Ernest Edmund Maddox.

Tests and studies of the ocular muscles online

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Ophthalmic Surgeon to Royal Victoria Hospital, Bournemouth ; formerly Syme
Surgical Fellow, Edinburgh University


Specially revised and enlarged by the author






That a second edition of this book should be asked for affords
pleasant compensation for the time and thought it cost.

In the choice of terminology, I have carefully refrained from
the dislodgment of ancient landmarks. Thus the words "adduction"
and "abduction" will be found retained in their time-honored
sense a sense which is stamped on the very name of " abducens"
muscle itself, and the dislocation of which would make the classics
of Graefe and Bonders, Helmholtz and Mauthner less intelligible.

The announcement, by one author and another, of supposed
errors in the treatment of Listing's law by Bonders and by Helm-
holtz have compelled me, even in these uncontroversial pages, to
enter more fully into the laws of the parallel motions of the eyes
than their clinical importance would perhaps otherwise warrant.
The purely clinical reader can, if he prefer, pass over the section
which shows these discoveries to be groundless.

My thanks are due to Br. Asher, of Leipsig, tor several
suggestions from the German edition, one of which has led me to
add a chapter on Nystagmus.

E. E. M.




The Ball of the Eye Ocular Muscles Normal Motions Orbits-
Tenon's Fascia Check Ligaments Their Functions Internal Cap-
sule Tenon's Space Bearing of Check Ligaments on Tenotomy.


Translations of the Globe Listing's Plane False Torsion
Bonder's Law Listing's Law Helmholtz's Plane of Reference
Donder's Plane of Reference Index of Torsion Use of False
Torsion Azimuth and Altitude.


Law of Innervation Description of the Recli Spiral of Insertions
Description of Obliques Subsidiary Functions Medial Origin
of Muscles Superductors and Subductors Lines of Force
Muscular Planes Axes of Rotation Paralytic Equilibrium Con-
secutive Deviation Arc of Contact Ophthalmotropes Landolt's
Ball Tilted Axes.


Isolated Contraction of some Muscles Unknown Superducting
Muscles for Example Motion from Secondary Positions Compo-
sition of Rotations Dynamics Moments Resolution of Rotations
Co-ordination Vertical Purchase of Recti and Obliques altered
by Adduction and Abduction Purchase of same Muscles about
Vertical Axis Paralytic Exophthalmos Model with Tilted Axes
Paralytic Semi-orbits.


S Tests and Studies of the Ocular Muscles



True Associates Spasm of Single Muscles Conjugate Innerva-
tions Conjugate Paralyses Convergence Confirmation of Rules
of Conjugation Convergence and Accommodation Effort and
Work Exophoria in Oblique Vision Latent Deviations.


Point of Fixation Direct and Indirect Vision Fixation-reflex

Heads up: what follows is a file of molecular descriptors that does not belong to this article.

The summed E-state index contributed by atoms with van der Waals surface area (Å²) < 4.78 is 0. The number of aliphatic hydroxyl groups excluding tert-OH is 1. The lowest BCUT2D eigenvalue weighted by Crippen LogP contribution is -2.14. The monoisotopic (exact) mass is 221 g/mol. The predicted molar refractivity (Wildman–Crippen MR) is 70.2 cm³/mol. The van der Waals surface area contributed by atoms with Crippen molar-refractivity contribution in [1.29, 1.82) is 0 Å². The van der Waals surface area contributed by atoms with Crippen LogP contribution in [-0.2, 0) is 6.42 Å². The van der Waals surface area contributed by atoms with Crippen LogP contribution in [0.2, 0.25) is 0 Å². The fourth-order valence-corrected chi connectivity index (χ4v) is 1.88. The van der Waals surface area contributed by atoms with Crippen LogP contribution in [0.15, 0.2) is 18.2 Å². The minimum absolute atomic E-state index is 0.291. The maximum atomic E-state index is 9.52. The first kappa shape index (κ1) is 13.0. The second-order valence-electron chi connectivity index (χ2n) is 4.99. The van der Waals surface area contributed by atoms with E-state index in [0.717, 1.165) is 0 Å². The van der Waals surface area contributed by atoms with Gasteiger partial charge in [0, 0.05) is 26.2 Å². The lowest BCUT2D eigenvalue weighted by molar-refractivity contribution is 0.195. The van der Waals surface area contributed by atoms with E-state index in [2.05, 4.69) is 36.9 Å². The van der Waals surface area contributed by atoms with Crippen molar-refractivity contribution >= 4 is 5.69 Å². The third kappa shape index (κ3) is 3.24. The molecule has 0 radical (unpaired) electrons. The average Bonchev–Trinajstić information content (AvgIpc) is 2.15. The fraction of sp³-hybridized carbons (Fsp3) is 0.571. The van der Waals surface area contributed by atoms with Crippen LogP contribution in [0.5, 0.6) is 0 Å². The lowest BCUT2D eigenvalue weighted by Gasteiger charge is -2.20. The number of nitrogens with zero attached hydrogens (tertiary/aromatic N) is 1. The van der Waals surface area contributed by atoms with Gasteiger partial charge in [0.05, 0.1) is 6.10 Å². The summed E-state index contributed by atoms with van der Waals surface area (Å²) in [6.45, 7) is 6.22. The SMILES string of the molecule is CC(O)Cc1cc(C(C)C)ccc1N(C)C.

Persistent Fixation Binocular Fixation Projection Correspond-
ing Points Physiological Diplopia Suppression of Images
Origin of Projection Fusion Power of Overcoming Prisms
Breadth of Fusion Power Monocular Perception of Distance
Stereoscopic Vision of Relief Hering's Drop Test.


Definition Chief Division Strabismus Convergens Accommo-
dative Non-accommodative Predisposing Causes Congenital
Amblyopia Nervous Element of Strabismus Imperfect Central
Fixation Strabismus Incongruus Recovery of Lost Faculties
Extension of Partially Preserved Faculties Strabismus Convergens
Myopicus Alternating Squint Unilateral Squint Operations
Strabismus Divergens Refractive After-treatment for Squints
Javal's Course of Treatment Natural Cure of Squint Evidences
of Squint Secondary Deviation Fallacy from Anisometropia
Apparent Squint Intrinsic Aberrations of Eyeball Linear Stra-
bismometry Hirschberg's Method Perimeter Method Charpen-
tier's Method The Tangent Strabismometer Subjective Strabis-
mometry Paralytic Strabismus.


Symptoms Order of Examination Diplopia Aphorisms, Incor-
rect and Correct Complications Diagnostic Procedure Narrow-
ing Circles Dextral and Laeval Torsional Purchase and Vertical
Purchase Brief Summary Confirmation of the Diagnosis
Measured Charts To Read a Simple Chart To Read a Multiple
Chart Independent Diplopise Clinical Classification of Muscles.

OCULAR PARALYSES {Continued) 165

Optical Illusion How to transfer Charts to Opposite Eyes Paraly-
sis of Right External Rectus Paralysis of Left External Rectus

Contents 9

Qualifications in Paralysis of the External Recti Paralysis of Right
Internal Rectus Paralysis of Left Internal Rectus Qualifications
in Paralysis of the Internal Recti Paralysis of Right Superior
Rectus Paralysis of Left Superior Rectus Paralysis of Right
Inferior Rectus Paralysis of Left Inferior Rectus Paralysis of
Right Superior Oblique Paralysis of Left Superior Oblique
Paralysis of Right Inferior Oblique Paralysis of Left Inferior
Oblique Paralysis of the Third Nerve Test for Fourth Nerve
Measurement of Ocular Paralyses Conjugate Paralyses Tests for
them Tropometer Precise Tests for Convergence Mnemonics
for Ocular Paralyses Dangers of Mnemonics Werner's Mnemonic.


Definition Rapidity Apparent Motion Examination of Etiology
Nature of the Excursions Treatment of Nystagmus Curiosities.


Precautions Fixation Position of the Corneal Reflection Apparent
Squint Refraction Surmisable The Reflection in Cataract and
Iridectomy Tests for Monocular Blindness Alternation Conco-
mitancy Test for Binocular Fixation Hirschberg's Rule for
Squint Priestley Smith's Mode of Strabismometry Different
Points of View Error of Approximation Photography of Muscu-
lar Anomalies Author's Camera Recording Reflections.


Chief Divisions Dissociation of the Eyes Physiological Hetero-
phoria Direction of Deviation Hyperphoria Objective and Sub-
jective Tests Prism Tests Glass Rod Test and its Allies Two
Species of Cylinder Manufacture Mode of Use Measurement of
Latent Deviations Rare Anomaly Previous Tangent Scales
Advantages of the Tangent Scale Which Eye Fixes ? Other Uses